FARGO — With a megaphone in hand, 10-year-old Penelope Echola led chants in front of Fargo City Hall on Friday, Sept. 20, as part of the youth-led global movement calling for action on the climate crisis.
Echola was one of dozens of students from around Fargo-Moorhead who abandoned class to join the global climate strike that took place in cities around the world. Students at two middle schools in Fargo, Ben Franklin and Carl Ben Eielson, also organized strikes on Friday.
Millions came together for the protest sparked by 16-year-old Greta Thunberg, a Swedish climate activist who's inspired youth to demand more of their elected leaders when it comes to protecting the environment.
Organizers said Fargo's demonstration will be followed by a town hall-style meeting with local elected leaders to hear residents' concerns about climate change. Dana Bisignani, a member of the Red River Valley Democratic Socialists of America, said they expect to hold this meeting within the next month.
Neva Francis, a nurse and mother from Fargo, said the time for action is now. She attended the strike with her 5-year-old son, Cole, and 7-year-old daughter, Remi — who motivated the entire family to join the protest.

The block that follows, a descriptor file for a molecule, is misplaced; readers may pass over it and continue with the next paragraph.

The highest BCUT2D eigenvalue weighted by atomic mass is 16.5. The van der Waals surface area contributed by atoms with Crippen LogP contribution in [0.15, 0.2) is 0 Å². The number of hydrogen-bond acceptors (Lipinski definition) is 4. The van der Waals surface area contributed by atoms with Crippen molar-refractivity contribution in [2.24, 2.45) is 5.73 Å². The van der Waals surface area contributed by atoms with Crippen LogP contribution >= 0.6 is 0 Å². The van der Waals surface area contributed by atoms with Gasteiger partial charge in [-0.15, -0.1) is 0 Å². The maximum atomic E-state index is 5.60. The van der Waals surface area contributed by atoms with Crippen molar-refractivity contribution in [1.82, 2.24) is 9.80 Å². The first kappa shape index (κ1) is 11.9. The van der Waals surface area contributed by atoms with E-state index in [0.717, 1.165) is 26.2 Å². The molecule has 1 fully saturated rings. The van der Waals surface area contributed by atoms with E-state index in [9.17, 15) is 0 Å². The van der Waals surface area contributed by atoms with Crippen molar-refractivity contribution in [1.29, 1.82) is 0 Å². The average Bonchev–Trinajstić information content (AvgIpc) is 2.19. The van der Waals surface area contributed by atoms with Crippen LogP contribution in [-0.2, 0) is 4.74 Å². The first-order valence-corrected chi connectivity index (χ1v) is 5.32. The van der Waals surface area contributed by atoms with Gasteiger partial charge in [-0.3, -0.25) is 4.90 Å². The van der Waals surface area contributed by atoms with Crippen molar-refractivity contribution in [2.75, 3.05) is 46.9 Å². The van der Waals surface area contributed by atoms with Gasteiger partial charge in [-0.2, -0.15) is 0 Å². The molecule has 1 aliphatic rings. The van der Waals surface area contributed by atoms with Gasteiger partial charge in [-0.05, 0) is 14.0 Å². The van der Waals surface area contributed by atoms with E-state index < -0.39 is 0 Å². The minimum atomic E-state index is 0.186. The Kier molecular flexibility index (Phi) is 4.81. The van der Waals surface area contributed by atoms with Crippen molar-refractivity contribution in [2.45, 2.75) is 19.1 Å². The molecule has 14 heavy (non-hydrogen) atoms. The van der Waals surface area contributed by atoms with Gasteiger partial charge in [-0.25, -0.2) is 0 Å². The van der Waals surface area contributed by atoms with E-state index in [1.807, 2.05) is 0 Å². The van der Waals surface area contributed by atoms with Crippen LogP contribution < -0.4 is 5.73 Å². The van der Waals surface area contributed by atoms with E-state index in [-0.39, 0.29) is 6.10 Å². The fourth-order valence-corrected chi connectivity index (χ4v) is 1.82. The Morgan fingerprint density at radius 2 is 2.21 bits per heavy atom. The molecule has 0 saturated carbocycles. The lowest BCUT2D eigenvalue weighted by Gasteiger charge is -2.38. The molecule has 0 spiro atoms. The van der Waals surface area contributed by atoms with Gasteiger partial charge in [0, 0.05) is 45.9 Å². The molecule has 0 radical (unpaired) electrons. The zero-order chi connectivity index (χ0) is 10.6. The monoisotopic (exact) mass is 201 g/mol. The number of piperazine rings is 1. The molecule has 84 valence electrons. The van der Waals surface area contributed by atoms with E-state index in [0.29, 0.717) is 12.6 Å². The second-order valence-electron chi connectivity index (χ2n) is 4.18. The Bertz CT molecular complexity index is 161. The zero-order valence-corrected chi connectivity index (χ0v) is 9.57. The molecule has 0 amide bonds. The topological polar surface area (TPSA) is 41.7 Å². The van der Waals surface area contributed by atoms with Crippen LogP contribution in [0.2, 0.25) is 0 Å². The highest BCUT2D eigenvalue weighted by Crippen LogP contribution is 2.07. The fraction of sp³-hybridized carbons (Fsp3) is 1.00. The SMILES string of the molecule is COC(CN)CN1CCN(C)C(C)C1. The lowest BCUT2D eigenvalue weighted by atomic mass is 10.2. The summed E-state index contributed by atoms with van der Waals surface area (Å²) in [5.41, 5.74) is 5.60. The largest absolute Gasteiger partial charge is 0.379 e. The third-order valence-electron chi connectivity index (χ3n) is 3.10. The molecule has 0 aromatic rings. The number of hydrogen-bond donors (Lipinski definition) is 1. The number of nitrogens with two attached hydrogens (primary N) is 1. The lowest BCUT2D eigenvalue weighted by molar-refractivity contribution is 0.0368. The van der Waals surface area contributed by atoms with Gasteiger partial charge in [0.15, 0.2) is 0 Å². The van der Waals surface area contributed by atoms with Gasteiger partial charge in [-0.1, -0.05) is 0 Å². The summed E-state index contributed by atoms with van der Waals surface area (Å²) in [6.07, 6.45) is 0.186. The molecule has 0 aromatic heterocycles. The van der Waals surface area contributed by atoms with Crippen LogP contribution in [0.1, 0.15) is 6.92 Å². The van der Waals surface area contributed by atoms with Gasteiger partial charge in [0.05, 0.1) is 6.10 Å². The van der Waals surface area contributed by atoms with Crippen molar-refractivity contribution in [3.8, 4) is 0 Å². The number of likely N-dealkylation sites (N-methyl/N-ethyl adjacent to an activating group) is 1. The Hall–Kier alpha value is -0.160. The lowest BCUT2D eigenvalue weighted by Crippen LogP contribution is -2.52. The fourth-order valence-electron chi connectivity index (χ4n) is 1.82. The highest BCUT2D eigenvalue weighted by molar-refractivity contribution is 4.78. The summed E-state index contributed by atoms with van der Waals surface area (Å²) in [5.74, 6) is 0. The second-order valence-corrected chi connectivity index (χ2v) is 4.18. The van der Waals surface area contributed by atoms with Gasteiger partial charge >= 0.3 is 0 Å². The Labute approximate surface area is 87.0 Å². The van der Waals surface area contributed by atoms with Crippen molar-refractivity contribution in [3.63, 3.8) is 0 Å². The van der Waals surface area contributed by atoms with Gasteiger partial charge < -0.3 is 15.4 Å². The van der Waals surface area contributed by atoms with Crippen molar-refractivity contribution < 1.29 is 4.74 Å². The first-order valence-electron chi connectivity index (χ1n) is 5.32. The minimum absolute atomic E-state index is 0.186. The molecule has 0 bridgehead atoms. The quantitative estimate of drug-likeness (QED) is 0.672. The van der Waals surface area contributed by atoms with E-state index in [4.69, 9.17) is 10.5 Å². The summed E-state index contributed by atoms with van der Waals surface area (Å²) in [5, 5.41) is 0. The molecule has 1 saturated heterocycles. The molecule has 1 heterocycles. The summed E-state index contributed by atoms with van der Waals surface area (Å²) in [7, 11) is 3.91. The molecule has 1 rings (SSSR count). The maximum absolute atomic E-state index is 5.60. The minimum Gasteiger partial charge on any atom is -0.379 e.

The Red River Valley Democratic Socialists of America and Sunrise Movement, a nonprofit, youth-led political organization supporting the Green New Deal, helped organized Friday's strike at City Hall. There, college, high school and elementary students were in attendance, as well as parents and grandparents.
"It is really important for us, not only as grownups to be talking about climate change and educating our young people, but it's important for us to get out here and have action and show that we really mean it when we say this is an emergency and we need to act on it," Francis said. "We need to listen to scientists and their recommendations, and we need to follow that."
Fargo North High School student Tasha Branden, 18, went on strike even though it was homecoming week. She said the climate crisis is a greater priority.
"This is a very contentious issue for me," she said. "Despite it being something that should be a fact, a lot of people take it as a political ideology."
Branden said she's been involved in her high school's environmental club, and she intends to carry that with her to college and find a related career.
"We have no choice but to act," said Sam Lacasse, a 23-year-old graduate of Minnesota State University Moorhead. His sign on Friday stated: "The wrong Amazon is (still) burning."
Among the crowd were many handmade signs drawing attention to the cause, like "I want you to act as if our house is on fire. Because it is," "There is no Planet B," and images of the Earth melting like ice cream.